You know the bass are "right" when they attack chocolate cake. About once a week, I dispose of stale baked goods by feeding the panfish inhabiting the dense field of lily pads off my shoreline. When two errant throws left chunks of cake dimpling the pads, it must have looked like a frog or some other forage scampering overhead because as the next piece rolled off the edge, the water exploded with far more force than any bluegill I've ever met. Five minutes later, my Snag Proof frog crossed the same kill zone, and I caught the spunky 2-pound bass on the first shot.
Such is life on a small pond — often an unpredictable mix of quality and quantity, but frequently a respectable level of opportunity that does not require a fancy boat pushed by a lot of horses.
Unless you're neighbors with a bass pro, small residential waters get little "serious" pressure, so the resident bass are mostly uneducated and fairly cooperative. That's not to say strategy is unnecessary, so consider a few points:
One or two rods and a small tackle bag — or a gallon Ziploc bag — holds enough baits, hooks, weights and plugs for a successful outing. In many cases, one rod with a jig or Texas rigged plastic and another with a topwater bait will handle the job. (If you use a Ziploc, keep treble hooks under control by sticking pieces of plastic worm on the points until they're needed.)
My go-to bait is weightless soft plastic stick bait like a Yum Dinger or a Wave Worms Tiki Stik. Rigged Texas style, I can hop this bait across pads, skip it under docks, twitch it through open spots on clear shorelines and jerk it along grass edges. Switching from Texas to wacky style expands the presentation. These dense body worms have a slow, meandering sink rate, but if I want to fall deeper, a nail or peg weight gets it to the bottom.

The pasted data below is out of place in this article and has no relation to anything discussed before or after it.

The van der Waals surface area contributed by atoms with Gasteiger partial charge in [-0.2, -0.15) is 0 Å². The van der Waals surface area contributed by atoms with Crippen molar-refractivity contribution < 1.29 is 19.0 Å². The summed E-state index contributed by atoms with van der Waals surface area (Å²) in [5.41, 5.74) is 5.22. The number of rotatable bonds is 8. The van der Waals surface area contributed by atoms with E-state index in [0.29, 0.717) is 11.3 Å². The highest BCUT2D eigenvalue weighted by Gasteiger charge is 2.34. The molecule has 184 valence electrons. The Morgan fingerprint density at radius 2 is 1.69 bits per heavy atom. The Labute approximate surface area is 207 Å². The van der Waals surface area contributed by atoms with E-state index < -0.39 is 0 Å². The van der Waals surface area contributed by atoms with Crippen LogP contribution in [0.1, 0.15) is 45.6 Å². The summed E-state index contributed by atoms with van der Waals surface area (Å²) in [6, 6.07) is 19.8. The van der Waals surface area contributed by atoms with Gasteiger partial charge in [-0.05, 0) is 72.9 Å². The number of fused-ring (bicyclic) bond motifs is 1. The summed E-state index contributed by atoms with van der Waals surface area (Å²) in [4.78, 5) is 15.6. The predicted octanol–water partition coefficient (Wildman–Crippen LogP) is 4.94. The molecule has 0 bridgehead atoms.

Johnboats with kickers usually suffice, but canoes and kayaks excel in the small pond. I've found that banking my flat bottom canoe in a grass edge or in thick pads holds the vessel still enough to stand up and cast. Just mind your balance on the hook set and sit down to fight the fish.
Docks are the obvious targets, but also look for sunken boat hulls, discarded bricks or cinder blocks and even oddball objects like the vandalized newspaper rack I once found submerged in a residential pond.
Aquatic vegetation plays a big role here, as hydrilla mats and lily pad fields should have big, red, neon "Fish Here!" signs over them. Lacking consistent water movement, small ponds are easily overtaken by summer weed mats and thick, lumpy algae. Frogging and punching makes the most of these scenarios.
From feeder creeks to storm drains, run-outs can be big-time bass magnets in a small pond, as any point of current represents a potential feeding site and warmth in cooler months.
A fellow homeowner has a storm water drain in the seawall next to his dock. During the summer rainy season, the current piles through a little gulley, past the dock and banks off the outer grass line. Fish feed all along the current edge, but the bigger ones usually sit with their noses right under the pipe, awaiting the next water-borne meal.
When I first approach the spot in my canoe, I can always count on sticking a couple of fish by casting a Texas rigged stick bait or frog right into the pipe. After the released fish rat me out to the others, I'll move to the end of the dock, where the more wary fish wait and ambush.
Wave politely to homeowners who stroll out to check your progress. A courteous presence might reward you with a tip on where the big one likes to hide. On the flip side, educating other anglers — residents or visitors — on the importance of catch and release to a small pond will help ensure its continued productivity.